Tag Archives: life lessons

2020 Book Review: What Men Live By and Other Tales Leo Tolstoy

This book contains short stories that are meant to be–moral tales. I have read a little from Tolstoy, but this grouping is one of the few books I have read. I read it several years ago and as I’ve not really mentioned it before I figured it’d be ideal for this year of book reviewing. Each story is different with its own lesson to teach.

It was one of those books I wanted to know more of what others thought, what they gained for themselves after reading it and I read online that some took it as a long story broken up into different shorter ones whereas some thought of it as separate individual tales with separate lessons.

Since this is my review and not me rehashing other thoughts as a review my thoughts are that each story contains some valuable lessons. I can see how others can see it as one long story, but I approached each individually as I was reading them. It has theological overtone and approaches the subject of mankind very well. It targets things like greedy and the deeper question of what mankind believes what God is. How what man think of God is flawed as man is flawed.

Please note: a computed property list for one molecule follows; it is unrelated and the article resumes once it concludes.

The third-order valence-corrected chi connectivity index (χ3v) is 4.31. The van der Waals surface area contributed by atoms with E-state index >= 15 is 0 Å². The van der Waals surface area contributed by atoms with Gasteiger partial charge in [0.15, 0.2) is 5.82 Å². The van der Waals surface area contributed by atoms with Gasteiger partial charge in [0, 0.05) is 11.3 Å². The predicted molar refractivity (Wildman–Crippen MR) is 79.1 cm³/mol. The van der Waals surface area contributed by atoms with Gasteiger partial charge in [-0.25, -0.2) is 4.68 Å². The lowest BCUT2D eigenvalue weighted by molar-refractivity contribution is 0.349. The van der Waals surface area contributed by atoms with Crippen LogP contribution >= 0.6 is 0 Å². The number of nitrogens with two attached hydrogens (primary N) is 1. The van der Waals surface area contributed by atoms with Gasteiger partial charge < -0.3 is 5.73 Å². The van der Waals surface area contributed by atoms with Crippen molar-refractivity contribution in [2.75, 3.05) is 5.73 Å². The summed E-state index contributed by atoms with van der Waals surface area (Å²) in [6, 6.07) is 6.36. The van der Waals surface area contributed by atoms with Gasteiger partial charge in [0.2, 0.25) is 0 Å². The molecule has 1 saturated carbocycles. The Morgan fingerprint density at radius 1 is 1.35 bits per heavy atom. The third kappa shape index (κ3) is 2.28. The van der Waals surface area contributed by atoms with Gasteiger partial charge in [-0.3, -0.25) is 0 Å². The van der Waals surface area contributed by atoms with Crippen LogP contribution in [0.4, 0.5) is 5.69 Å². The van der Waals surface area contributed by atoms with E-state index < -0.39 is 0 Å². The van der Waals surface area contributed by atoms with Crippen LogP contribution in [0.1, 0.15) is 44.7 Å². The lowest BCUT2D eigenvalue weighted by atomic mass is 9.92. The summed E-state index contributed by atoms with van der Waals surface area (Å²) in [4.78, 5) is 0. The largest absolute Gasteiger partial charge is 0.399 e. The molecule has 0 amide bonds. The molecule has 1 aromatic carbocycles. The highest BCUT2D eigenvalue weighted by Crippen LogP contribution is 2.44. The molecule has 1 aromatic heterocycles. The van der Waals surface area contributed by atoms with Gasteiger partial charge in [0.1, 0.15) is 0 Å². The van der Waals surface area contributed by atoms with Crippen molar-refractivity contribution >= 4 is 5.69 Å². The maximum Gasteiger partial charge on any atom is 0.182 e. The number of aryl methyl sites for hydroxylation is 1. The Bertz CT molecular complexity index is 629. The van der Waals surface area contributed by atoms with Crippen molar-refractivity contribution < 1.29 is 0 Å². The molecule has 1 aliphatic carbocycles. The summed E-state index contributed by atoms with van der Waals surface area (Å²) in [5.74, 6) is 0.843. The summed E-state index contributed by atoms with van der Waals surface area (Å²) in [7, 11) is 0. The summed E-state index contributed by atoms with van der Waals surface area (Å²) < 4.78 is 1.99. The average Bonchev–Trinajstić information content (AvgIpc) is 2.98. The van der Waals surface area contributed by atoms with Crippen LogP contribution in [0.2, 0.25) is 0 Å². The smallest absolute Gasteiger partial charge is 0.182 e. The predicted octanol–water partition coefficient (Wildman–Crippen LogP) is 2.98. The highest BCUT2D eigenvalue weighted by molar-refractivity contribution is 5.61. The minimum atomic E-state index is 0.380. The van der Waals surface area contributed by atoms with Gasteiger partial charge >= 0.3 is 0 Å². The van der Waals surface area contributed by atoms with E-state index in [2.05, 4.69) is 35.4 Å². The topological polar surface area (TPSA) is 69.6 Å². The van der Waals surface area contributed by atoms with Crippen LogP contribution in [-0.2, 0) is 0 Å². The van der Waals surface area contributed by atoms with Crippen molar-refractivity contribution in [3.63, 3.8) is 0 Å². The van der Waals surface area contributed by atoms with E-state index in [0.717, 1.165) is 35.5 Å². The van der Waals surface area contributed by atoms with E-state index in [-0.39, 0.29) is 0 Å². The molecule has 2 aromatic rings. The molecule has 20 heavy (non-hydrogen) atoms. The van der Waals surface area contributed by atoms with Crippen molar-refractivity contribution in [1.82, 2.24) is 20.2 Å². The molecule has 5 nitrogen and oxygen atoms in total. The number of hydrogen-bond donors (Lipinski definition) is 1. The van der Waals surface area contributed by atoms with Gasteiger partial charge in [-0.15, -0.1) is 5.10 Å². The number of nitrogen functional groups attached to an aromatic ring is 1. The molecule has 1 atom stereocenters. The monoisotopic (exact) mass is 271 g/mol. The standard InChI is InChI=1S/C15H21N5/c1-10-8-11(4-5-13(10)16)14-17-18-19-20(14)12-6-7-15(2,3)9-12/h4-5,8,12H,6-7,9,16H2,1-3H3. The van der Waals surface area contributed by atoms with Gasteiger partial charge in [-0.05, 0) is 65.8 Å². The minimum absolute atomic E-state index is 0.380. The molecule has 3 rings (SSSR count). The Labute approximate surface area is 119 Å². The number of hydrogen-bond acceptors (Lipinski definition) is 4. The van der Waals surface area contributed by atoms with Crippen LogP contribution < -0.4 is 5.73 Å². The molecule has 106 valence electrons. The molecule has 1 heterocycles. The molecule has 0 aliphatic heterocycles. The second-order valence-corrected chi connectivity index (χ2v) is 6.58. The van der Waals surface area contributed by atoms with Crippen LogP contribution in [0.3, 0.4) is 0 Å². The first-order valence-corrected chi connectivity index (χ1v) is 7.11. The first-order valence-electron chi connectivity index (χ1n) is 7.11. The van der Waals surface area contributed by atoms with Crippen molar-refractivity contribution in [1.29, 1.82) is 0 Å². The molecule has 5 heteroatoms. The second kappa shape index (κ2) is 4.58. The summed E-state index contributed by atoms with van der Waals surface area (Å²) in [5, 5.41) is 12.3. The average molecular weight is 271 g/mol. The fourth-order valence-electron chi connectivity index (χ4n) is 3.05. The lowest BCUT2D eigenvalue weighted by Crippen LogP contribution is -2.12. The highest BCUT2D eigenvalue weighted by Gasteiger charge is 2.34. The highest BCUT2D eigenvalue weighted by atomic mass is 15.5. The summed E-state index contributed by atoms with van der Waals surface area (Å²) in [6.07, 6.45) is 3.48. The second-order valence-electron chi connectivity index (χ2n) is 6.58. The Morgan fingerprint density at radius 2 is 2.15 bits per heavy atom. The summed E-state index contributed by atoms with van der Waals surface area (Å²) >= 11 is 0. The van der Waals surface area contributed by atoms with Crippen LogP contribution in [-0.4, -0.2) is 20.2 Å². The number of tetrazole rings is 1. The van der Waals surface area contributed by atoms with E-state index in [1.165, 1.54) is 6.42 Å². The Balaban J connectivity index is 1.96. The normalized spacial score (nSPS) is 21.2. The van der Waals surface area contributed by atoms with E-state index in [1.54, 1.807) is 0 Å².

Very interesting stories that made me rethink things that were going on in my life. I enjoy a book that makes me think about things. I’m a woman very much in her own head often so if something can break through to me on this kind of level of concepts, logic, and values I will think on that subject for days. Often, as of more recent years when something like this comes along into my life I notice I talk about to just about every ear I can snag.

I suppose I’m a bit of a bore.


This review is a part of my 2020 yearlong self-challenge to read and review. I have reread some books for the purpose of reviewing them on my website whereas I have read others for the first time. Check out Book Reviews and Recommendations to find other book reviews, book recommendations, and more information about the books I’m reading, have read, or are sharing.